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Is Antitrust Too Complicated for Generalist Judges? The Impact of Economic Complexity and Judicial Training on Appeals

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  • Michael R. Baye
  • Joshua D. Wright

Abstract

The recent increase in the demand for expert economic analysis in antitrust litigation has improved the welfare of economists; however, the law and economics literature is silent on the effects of economic complexity or judges' economic training on judicial decision making. We use a unique data set on antitrust litigation in federal district and administrative courts during 1996-2006 to examine whether economic complexity impacts antitrust decisions and provide a novel test of the hypothesis that antitrust analysis has become too complex for generalist judges. We also examine the impact of basic economic training on judges. We find that decisions involving the evaluation of complex economic evidence are significantly more likely to be appealed, and decisions of judges trained in basic economics are significantly less likely to be appealed than are decisions by their untrained counterparts. Our analysis supports the hypothesis that some antitrust cases are too complicated for generalist judges.

Suggested Citation

  • Michael R. Baye & Joshua D. Wright, 2011. "Is Antitrust Too Complicated for Generalist Judges? The Impact of Economic Complexity and Judicial Training on Appeals," Journal of Law and Economics, University of Chicago Press, vol. 54(1), pages 1-24.
  • Handle: RePEc:ucp:jlawec:doi:10.1086/652305
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    References listed on IDEAS

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    1. Richard A. Posner, 1999. "The Law and Economics of the Economic Expert Witness," Journal of Economic Perspectives, American Economic Association, vol. 13(2), pages 91-99, Spring.
    2. Robert W. Crandall & Clifford Winston, 2005. "Does antitrust policy improve consumer welfare? Assessing the evidence," Chapters,in: Governments, Competition and Utility Regulation, chapter 2 Edward Elgar Publishing.
    3. Jonathan B. Baker, 2003. "The Case for Antitrust Enforcement," Journal of Economic Perspectives, American Economic Association, vol. 17(4), pages 27-50, Fall.
    4. Nancy T. Gallini, 2002. "The Economics of Patents: Lessons from Recent U.S. Patent Reform," Journal of Economic Perspectives, American Economic Association, vol. 16(2), pages 131-154, Spring.
    5. Tomaso Duso & Damien J. Neven & Lars-Hendrik Röller, 2007. "The Political Economy of European Merger Control: Evidence using Stock Market Data," Journal of Law and Economics, University of Chicago Press, vol. 50, pages 455-489.
    6. Ashenfelter, Orley & Eisenberg, Theodore & Schwab, Stewart J, 1995. "Politics and the Judiciary: The Influence of Judicial Background on Case Outcomes," The Journal of Legal Studies, University of Chicago Press, vol. 24(2), pages 257-281, June.
    7. George L. Priest & Benjamin Klein, 1984. "The Selection of Disputes for Litigation," The Journal of Legal Studies, University of Chicago Press, vol. 13(1), pages 1-56, January.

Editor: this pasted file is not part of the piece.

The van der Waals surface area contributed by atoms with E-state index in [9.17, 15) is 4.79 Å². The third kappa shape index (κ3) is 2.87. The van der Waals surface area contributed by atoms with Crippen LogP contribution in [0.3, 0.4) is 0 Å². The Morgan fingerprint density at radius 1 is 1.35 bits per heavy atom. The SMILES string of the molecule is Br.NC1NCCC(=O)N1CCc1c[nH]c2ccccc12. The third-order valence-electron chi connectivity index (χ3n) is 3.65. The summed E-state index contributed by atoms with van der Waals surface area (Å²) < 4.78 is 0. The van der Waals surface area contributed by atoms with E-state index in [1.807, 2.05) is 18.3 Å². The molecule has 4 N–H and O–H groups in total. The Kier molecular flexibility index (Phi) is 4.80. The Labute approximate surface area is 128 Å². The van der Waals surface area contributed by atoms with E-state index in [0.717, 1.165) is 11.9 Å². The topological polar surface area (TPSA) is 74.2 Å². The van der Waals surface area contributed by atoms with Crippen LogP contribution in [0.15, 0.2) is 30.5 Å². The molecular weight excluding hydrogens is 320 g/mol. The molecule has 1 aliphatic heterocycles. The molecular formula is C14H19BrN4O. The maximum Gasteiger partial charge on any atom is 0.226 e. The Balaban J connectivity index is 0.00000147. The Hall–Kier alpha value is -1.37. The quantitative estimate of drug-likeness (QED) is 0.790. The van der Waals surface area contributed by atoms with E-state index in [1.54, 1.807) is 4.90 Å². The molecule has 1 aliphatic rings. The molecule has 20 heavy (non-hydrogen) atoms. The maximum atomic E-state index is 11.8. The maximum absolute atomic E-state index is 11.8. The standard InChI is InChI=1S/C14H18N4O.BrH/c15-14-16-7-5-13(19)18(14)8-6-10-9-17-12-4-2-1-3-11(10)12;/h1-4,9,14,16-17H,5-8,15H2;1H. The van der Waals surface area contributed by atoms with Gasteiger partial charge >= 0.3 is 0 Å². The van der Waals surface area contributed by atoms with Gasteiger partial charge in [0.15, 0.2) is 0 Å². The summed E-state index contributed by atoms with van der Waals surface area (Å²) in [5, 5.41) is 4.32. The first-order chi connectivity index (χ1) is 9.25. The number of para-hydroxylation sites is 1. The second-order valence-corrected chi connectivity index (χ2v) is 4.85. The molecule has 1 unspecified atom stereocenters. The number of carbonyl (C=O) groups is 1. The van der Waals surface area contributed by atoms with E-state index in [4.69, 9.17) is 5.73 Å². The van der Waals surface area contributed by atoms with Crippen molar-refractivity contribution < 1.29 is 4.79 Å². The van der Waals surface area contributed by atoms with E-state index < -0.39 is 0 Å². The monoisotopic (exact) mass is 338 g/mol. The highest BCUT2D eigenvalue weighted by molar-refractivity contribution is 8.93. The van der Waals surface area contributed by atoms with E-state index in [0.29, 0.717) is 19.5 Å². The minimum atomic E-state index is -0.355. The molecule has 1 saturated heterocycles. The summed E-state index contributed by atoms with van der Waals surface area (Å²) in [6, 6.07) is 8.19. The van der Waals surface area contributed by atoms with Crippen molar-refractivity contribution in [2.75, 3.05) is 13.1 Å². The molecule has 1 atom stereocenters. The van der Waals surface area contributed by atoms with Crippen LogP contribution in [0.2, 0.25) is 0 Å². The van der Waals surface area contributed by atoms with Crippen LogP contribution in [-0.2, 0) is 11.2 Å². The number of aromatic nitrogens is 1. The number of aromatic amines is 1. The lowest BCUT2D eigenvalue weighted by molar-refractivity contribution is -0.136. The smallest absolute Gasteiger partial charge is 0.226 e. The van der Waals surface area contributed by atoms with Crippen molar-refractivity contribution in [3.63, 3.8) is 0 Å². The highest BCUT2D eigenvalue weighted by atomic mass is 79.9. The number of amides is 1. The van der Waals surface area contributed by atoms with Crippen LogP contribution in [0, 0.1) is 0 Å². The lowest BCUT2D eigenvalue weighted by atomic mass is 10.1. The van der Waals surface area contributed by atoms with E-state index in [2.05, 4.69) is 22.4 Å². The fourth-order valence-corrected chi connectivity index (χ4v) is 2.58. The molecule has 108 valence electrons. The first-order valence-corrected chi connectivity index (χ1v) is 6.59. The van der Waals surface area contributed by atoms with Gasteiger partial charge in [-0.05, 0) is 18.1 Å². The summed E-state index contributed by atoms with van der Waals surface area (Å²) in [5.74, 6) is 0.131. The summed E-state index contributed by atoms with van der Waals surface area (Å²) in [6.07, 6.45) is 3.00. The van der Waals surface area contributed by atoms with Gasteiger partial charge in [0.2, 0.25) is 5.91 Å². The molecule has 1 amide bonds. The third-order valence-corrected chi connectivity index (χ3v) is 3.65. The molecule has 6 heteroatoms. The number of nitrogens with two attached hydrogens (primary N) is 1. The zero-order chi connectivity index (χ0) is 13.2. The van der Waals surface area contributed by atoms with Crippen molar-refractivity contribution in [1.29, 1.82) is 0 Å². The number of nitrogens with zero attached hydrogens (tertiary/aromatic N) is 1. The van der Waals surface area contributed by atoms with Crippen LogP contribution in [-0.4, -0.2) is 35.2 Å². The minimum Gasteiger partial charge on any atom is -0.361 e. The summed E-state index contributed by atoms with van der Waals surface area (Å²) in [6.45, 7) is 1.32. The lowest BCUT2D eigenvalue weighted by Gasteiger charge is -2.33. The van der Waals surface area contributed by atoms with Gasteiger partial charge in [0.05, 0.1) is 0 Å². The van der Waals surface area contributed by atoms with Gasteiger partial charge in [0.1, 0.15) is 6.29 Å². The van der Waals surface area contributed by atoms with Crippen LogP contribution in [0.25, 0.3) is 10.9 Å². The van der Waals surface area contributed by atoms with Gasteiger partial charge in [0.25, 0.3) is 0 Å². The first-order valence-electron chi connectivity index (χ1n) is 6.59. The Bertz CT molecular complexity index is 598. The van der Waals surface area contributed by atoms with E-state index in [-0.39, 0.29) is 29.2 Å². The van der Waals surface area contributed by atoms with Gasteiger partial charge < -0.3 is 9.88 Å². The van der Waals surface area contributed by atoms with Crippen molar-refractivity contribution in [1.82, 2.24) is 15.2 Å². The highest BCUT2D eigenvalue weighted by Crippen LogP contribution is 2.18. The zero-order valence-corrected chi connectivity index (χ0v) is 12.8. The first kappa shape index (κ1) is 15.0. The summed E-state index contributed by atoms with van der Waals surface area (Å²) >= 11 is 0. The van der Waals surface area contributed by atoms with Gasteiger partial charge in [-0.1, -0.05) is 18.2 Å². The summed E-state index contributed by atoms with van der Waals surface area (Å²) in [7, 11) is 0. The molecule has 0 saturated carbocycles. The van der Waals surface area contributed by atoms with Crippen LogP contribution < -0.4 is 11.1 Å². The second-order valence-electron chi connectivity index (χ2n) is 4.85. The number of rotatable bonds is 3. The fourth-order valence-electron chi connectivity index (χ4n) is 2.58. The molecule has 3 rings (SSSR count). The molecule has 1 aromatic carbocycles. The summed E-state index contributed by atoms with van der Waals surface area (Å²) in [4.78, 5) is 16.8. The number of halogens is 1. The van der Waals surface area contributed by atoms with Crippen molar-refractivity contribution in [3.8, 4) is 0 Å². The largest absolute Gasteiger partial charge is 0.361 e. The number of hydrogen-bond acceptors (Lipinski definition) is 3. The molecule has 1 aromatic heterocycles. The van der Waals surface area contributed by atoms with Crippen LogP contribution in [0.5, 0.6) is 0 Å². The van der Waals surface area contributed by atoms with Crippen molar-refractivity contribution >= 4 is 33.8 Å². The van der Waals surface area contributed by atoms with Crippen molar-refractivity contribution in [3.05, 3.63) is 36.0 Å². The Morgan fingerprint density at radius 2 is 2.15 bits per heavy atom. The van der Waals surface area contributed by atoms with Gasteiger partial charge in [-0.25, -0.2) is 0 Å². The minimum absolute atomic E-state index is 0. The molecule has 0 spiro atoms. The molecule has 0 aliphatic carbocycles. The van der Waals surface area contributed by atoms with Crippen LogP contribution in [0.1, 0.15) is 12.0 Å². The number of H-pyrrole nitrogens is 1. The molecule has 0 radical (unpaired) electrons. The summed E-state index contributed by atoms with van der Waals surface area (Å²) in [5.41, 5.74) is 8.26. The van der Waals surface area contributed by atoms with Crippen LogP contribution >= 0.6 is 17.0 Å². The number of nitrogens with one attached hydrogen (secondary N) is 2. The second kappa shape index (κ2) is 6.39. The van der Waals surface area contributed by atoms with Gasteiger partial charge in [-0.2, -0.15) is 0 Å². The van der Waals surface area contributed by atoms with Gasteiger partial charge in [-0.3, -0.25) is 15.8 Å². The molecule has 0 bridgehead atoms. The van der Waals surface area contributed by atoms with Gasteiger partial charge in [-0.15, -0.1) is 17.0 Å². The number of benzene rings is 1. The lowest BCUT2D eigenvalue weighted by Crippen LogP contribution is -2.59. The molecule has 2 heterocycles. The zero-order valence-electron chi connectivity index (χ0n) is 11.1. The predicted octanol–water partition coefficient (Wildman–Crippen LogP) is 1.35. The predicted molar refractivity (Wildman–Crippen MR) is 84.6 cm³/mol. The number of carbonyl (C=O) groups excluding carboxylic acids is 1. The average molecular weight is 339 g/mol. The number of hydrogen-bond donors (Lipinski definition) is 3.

8. Michael J. Mandel, 1999. "Going for the Gold: Economists as Expert Witnesses," Journal of Economic Perspectives, American Economic Association, vol. 13(2), pages 113-120, Spring.
    9. Block, Michael Kent & Nold, Frederick Carl, 1981. "The Deterrent Effect of Antitrust Enforcement," Journal of Political Economy, University of Chicago Press, vol. 89(3), pages 429-445, June.
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    Cited by:

    1. Florian Smuda & Patrice Bougette & Kai Hüschelrath, 2015. "Determinants of the Duration of European Appellate Court Proceedings in Cartel Cases," Journal of Common Market Studies, Wiley Blackwell, vol. 53(6), pages 1352-1369, November.
    2. Marselli, Riccardo & McCannon, Bryan C. & Vannini, Marco, 2015. "Bargaining in the shadow of arbitration," Journal of Economic Behavior & Organization, Elsevier, vol. 117(C), pages 356-368.
    3. Bougette, Patrice & Budzinski, Oliver & Marty, Frédéric, 2017. "Exploitative abuse and abuse of economic dependence: What can we learn from the industrial organization approach?," Ilmenau Economics Discussion Papers 111, Ilmenau University of Technology, Institute of Economics.
    4. Alexander Whalley, 2013. "Elected versus Appointed Policy Makers: Evidence from City Treasurers," Journal of Law and Economics, University of Chicago Press, vol. 56(1), pages 39-81.
    5. Andrew Myburgh & Jordi Paniagua, 2016. "Does International Commercial Arbitration Promote Foreign Direct Investment?," Journal of Law and Economics, University of Chicago Press, vol. 59(3), pages 597-627.

    More about this item

    JEL classification:

    • A2 - General Economics and Teaching - - Economic Education and Teaching of Economics
    • A11 - General Economics and Teaching - - General Economics - - - Role of Economics; Role of Economists
    • K21 - Law and Economics - - Regulation and Business Law - - - Antitrust Law
    • K41 - Law and Economics - - Legal Procedure, the Legal System, and Illegal Behavior - - - Litigation Process
    • L4 - Industrial Organization - - Antitrust Issues and Policies

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